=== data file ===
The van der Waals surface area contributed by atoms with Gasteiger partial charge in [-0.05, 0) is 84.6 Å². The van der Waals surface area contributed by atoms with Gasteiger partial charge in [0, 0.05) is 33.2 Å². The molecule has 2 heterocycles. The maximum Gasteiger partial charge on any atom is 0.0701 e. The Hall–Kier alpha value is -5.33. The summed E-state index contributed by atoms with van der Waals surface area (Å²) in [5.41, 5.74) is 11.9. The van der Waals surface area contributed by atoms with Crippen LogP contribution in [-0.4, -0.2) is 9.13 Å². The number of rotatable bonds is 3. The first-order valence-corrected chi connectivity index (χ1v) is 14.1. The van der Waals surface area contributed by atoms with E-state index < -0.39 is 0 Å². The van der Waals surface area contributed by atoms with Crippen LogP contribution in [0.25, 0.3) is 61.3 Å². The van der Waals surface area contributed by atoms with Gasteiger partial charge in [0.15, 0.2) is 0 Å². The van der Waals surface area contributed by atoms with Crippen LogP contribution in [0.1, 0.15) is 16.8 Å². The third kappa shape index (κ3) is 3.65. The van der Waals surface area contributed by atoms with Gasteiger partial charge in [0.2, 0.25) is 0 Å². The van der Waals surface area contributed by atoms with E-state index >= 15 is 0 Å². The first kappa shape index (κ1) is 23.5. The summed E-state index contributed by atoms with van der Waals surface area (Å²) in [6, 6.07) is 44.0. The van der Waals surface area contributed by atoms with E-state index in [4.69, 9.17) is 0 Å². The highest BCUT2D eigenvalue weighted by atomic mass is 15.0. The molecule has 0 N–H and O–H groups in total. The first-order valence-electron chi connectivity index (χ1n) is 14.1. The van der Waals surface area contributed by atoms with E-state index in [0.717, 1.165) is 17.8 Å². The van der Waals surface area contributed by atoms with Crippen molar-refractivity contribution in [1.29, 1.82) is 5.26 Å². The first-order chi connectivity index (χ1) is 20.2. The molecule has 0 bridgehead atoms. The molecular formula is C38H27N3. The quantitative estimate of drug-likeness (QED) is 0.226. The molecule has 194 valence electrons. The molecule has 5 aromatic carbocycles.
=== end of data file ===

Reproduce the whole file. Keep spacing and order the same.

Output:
The van der Waals surface area contributed by atoms with Gasteiger partial charge in [-0.05, 0) is 84.6 Å². The van der Waals surface area contributed by atoms with Gasteiger partial charge in [0, 0.05) is 33.2 Å². The molecule has 2 heterocycles. The maximum Gasteiger partial charge on any atom is 0.0701 e. The Hall–Kier alpha value is -5.33. The summed E-state index contributed by atoms with van der Waals surface area (Å²) in [5.41, 5.74) is 11.9. The van der Waals surface area contributed by atoms with Crippen LogP contribution in [-0.4, -0.2) is 9.13 Å². The number of rotatable bonds is 3. The first-order valence-corrected chi connectivity index (χ1v) is 14.1. The van der Waals surface area contributed by atoms with E-state index < -0.39 is 0 Å². The van der Waals surface area contributed by atoms with Crippen LogP contribution in [0.25, 0.3) is 61.3 Å². The van der Waals surface area contributed by atoms with Gasteiger partial charge in [0.15, 0.2) is 0 Å². The van der Waals surface area contributed by atoms with Crippen LogP contribution in [0.1, 0.15) is 16.8 Å². The third kappa shape index (κ3) is 3.65. The van der Waals surface area contributed by atoms with Gasteiger partial charge in [0.2, 0.25) is 0 Å². The van der Waals surface area contributed by atoms with E-state index >= 15 is 0 Å². The first kappa shape index (κ1) is 23.5. The summed E-state index contributed by atoms with van der Waals surface area (Å²) in [6, 6.07) is 44.0. The van der Waals surface area contributed by atoms with E-state index in [4.69, 9.17) is 0 Å². The highest BCUT2D eigenvalue weighted by atomic mass is 15.0. The molecule has 0 N–H and O–H groups in total. The first-order valence-electron chi connectivity index (χ1n) is 14.1. The van der Waals surface area contributed by atoms with E-state index in [0.717, 1.165) is 17.8 Å². The van der Waals surface area contributed by atoms with Crippen molar-refractivity contribution in [1.29, 1.82) is 5.26 Å². The first-order chi connectivity index (χ1) is 20.2. The molecule has 0 bridgehead atoms. The molecular formula is C38H27N3. The quantitative estimate of drug-likeness (QED) is 0.226. The molecule has 194 valence electrons. The molecule has 5 aromatic carbocycles.